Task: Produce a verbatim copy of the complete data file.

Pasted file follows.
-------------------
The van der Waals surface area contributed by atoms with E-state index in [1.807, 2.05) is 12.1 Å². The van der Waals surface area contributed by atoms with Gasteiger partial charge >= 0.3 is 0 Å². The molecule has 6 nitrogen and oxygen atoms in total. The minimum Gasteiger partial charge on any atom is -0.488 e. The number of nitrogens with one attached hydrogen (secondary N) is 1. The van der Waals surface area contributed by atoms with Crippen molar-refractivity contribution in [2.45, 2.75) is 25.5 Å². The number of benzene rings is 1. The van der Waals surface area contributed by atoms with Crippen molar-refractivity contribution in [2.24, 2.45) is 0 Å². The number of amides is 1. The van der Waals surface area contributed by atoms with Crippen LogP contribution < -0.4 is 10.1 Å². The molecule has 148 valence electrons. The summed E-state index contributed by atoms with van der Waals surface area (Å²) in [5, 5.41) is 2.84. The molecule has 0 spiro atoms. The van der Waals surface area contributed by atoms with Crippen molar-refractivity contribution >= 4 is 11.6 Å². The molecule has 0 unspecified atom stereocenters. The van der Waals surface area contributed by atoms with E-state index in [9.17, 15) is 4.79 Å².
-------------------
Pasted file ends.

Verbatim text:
The van der Waals surface area contributed by atoms with E-state index in [1.807, 2.05) is 12.1 Å². The van der Waals surface area contributed by atoms with Gasteiger partial charge >= 0.3 is 0 Å². The molecule has 6 nitrogen and oxygen atoms in total. The minimum Gasteiger partial charge on any atom is -0.488 e. The number of nitrogens with one attached hydrogen (secondary N) is 1. The van der Waals surface area contributed by atoms with Crippen molar-refractivity contribution in [2.45, 2.75) is 25.5 Å². The number of benzene rings is 1. The van der Waals surface area contributed by atoms with Crippen molar-refractivity contribution in [2.24, 2.45) is 0 Å². The number of amides is 1. The van der Waals surface area contributed by atoms with Crippen LogP contribution < -0.4 is 10.1 Å². The molecule has 148 valence electrons. The summed E-state index contributed by atoms with van der Waals surface area (Å²) in [5, 5.41) is 2.84. The molecule has 0 spiro atoms. The van der Waals surface area contributed by atoms with Crippen molar-refractivity contribution >= 4 is 11.6 Å². The molecule has 0 unspecified atom stereocenters. The van der Waals surface area contributed by atoms with E-state index in [9.17, 15) is 4.79 Å².